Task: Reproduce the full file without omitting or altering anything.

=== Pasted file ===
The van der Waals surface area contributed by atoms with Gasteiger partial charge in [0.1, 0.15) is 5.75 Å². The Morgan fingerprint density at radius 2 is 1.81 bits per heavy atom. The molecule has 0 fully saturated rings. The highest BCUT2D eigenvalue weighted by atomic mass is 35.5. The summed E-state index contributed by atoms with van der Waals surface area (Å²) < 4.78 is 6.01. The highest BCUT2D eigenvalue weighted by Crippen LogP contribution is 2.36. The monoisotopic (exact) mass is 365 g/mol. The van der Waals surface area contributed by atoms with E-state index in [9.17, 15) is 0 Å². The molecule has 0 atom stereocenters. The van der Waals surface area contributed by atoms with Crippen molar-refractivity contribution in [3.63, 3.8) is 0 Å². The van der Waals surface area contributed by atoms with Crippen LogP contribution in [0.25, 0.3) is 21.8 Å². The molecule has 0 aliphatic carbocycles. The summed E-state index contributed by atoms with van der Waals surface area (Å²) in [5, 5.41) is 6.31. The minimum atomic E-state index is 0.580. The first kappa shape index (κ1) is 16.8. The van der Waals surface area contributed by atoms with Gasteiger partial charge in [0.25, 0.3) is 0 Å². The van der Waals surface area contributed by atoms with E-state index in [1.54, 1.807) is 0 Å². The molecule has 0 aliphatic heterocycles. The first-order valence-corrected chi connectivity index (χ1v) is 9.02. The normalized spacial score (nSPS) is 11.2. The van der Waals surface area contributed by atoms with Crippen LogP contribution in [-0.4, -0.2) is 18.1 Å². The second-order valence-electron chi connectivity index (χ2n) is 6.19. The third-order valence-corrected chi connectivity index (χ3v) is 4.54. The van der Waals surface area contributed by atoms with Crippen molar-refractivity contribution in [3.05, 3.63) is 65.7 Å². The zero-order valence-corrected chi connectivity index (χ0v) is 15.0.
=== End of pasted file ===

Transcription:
The van der Waals surface area contributed by atoms with Gasteiger partial charge in [0.1, 0.15) is 5.75 Å². The Morgan fingerprint density at radius 2 is 1.81 bits per heavy atom. The molecule has 0 fully saturated rings. The highest BCUT2D eigenvalue weighted by atomic mass is 35.5. The summed E-state index contributed by atoms with van der Waals surface area (Å²) < 4.78 is 6.01. The highest BCUT2D eigenvalue weighted by Crippen LogP contribution is 2.36. The monoisotopic (exact) mass is 365 g/mol. The van der Waals surface area contributed by atoms with E-state index in [9.17, 15) is 0 Å². The molecule has 0 atom stereocenters. The van der Waals surface area contributed by atoms with Crippen molar-refractivity contribution in [3.63, 3.8) is 0 Å². The van der Waals surface area contributed by atoms with Crippen LogP contribution in [0.25, 0.3) is 21.8 Å². The molecule has 0 aliphatic carbocycles. The summed E-state index contributed by atoms with van der Waals surface area (Å²) in [5, 5.41) is 6.31. The minimum atomic E-state index is 0.580. The first kappa shape index (κ1) is 16.8. The van der Waals surface area contributed by atoms with Gasteiger partial charge in [0.25, 0.3) is 0 Å². The van der Waals surface area contributed by atoms with E-state index in [1.54, 1.807) is 0 Å². The molecule has 0 aliphatic heterocycles. The first-order valence-corrected chi connectivity index (χ1v) is 9.02. The normalized spacial score (nSPS) is 11.2. The van der Waals surface area contributed by atoms with Crippen LogP contribution in [-0.4, -0.2) is 18.1 Å². The second-order valence-electron chi connectivity index (χ2n) is 6.19. The third-order valence-corrected chi connectivity index (χ3v) is 4.54. The van der Waals surface area contributed by atoms with Crippen molar-refractivity contribution in [3.05, 3.63) is 65.7 Å². The zero-order valence-corrected chi connectivity index (χ0v) is 15.0.